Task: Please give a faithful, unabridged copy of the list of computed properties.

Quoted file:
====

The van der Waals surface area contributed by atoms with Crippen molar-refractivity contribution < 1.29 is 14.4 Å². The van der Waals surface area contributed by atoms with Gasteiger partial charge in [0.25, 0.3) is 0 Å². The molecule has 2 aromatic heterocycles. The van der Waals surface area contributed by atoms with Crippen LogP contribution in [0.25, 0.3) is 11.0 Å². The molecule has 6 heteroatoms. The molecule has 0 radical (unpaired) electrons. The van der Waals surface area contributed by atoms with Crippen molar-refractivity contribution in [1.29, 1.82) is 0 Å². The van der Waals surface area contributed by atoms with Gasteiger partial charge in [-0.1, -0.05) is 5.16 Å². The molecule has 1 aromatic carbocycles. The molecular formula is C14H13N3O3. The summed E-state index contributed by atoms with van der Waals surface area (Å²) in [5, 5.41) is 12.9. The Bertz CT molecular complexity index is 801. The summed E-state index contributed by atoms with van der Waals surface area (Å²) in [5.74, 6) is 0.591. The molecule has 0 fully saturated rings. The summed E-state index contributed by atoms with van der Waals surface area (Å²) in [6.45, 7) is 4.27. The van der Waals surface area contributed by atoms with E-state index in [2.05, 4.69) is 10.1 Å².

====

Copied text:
The van der Waals surface area contributed by atoms with Crippen molar-refractivity contribution < 1.29 is 14.4 Å². The van der Waals surface area contributed by atoms with Gasteiger partial charge in [0.25, 0.3) is 0 Å². The molecule has 2 aromatic heterocycles. The van der Waals surface area contributed by atoms with Crippen LogP contribution in [0.25, 0.3) is 11.0 Å². The molecule has 6 heteroatoms. The molecule has 0 radical (unpaired) electrons. The van der Waals surface area contributed by atoms with Crippen molar-refractivity contribution in [1.29, 1.82) is 0 Å². The van der Waals surface area contributed by atoms with Gasteiger partial charge in [-0.1, -0.05) is 5.16 Å². The molecule has 1 aromatic carbocycles. The molecular formula is C14H13N3O3. The summed E-state index contributed by atoms with van der Waals surface area (Å²) in [5, 5.41) is 12.9. The Bertz CT molecular complexity index is 801. The summed E-state index contributed by atoms with van der Waals surface area (Å²) in [5.74, 6) is 0.591. The molecule has 0 fully saturated rings. The summed E-state index contributed by atoms with van der Waals surface area (Å²) in [6.45, 7) is 4.27. The van der Waals surface area contributed by atoms with E-state index in [2.05, 4.69) is 10.1 Å².